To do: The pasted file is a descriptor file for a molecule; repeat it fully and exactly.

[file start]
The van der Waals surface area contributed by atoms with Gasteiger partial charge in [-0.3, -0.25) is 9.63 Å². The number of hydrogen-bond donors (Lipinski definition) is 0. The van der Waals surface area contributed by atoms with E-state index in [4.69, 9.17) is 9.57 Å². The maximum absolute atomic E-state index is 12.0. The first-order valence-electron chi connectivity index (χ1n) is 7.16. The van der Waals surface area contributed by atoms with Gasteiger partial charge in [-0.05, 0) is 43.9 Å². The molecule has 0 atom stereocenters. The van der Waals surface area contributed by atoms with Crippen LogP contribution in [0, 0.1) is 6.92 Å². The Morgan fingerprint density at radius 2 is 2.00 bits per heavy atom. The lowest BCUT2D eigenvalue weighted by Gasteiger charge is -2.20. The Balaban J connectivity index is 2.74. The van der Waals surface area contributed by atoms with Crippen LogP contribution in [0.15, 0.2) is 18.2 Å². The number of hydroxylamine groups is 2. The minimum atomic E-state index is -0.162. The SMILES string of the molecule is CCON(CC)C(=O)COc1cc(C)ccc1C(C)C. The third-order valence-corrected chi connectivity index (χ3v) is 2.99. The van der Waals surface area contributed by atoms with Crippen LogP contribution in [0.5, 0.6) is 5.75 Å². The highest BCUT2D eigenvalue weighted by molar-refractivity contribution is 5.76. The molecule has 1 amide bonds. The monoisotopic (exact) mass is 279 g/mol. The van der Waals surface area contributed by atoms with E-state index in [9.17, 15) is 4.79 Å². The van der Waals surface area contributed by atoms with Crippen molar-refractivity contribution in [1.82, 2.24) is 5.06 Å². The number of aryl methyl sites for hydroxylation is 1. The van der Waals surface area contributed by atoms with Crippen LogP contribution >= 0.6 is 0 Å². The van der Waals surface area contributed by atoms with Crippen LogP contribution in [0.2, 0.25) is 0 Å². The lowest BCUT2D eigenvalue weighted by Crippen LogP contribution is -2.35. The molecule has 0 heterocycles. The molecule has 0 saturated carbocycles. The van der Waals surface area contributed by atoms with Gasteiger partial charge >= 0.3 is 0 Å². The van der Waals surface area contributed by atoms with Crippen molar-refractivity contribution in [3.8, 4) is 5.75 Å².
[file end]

The van der Waals surface area contributed by atoms with Gasteiger partial charge in [-0.3, -0.25) is 9.63 Å². The number of hydrogen-bond donors (Lipinski definition) is 0. The van der Waals surface area contributed by atoms with E-state index in [4.69, 9.17) is 9.57 Å². The maximum absolute atomic E-state index is 12.0. The first-order valence-electron chi connectivity index (χ1n) is 7.16. The van der Waals surface area contributed by atoms with Gasteiger partial charge in [-0.05, 0) is 43.9 Å². The molecule has 0 atom stereocenters. The van der Waals surface area contributed by atoms with Crippen LogP contribution in [0, 0.1) is 6.92 Å². The Morgan fingerprint density at radius 2 is 2.00 bits per heavy atom. The lowest BCUT2D eigenvalue weighted by Gasteiger charge is -2.20. The Balaban J connectivity index is 2.74. The van der Waals surface area contributed by atoms with Crippen LogP contribution in [0.15, 0.2) is 18.2 Å². The number of hydroxylamine groups is 2. The minimum atomic E-state index is -0.162. The SMILES string of the molecule is CCON(CC)C(=O)COc1cc(C)ccc1C(C)C. The third-order valence-corrected chi connectivity index (χ3v) is 2.99. The van der Waals surface area contributed by atoms with Crippen LogP contribution in [0.5, 0.6) is 5.75 Å². The highest BCUT2D eigenvalue weighted by molar-refractivity contribution is 5.76. The molecule has 1 amide bonds. The monoisotopic (exact) mass is 279 g/mol. The van der Waals surface area contributed by atoms with E-state index in [9.17, 15) is 4.79 Å². The van der Waals surface area contributed by atoms with Crippen molar-refractivity contribution in [1.82, 2.24) is 5.06 Å². The number of aryl methyl sites for hydroxylation is 1. The van der Waals surface area contributed by atoms with Crippen LogP contribution >= 0.6 is 0 Å². The van der Waals surface area contributed by atoms with Crippen LogP contribution in [0.2, 0.25) is 0 Å². The lowest BCUT2D eigenvalue weighted by Crippen LogP contribution is -2.35. The molecule has 0 heterocycles. The molecule has 0 saturated carbocycles. The van der Waals surface area contributed by atoms with Gasteiger partial charge >= 0.3 is 0 Å². The van der Waals surface area contributed by atoms with Crippen molar-refractivity contribution in [3.8, 4) is 5.75 Å².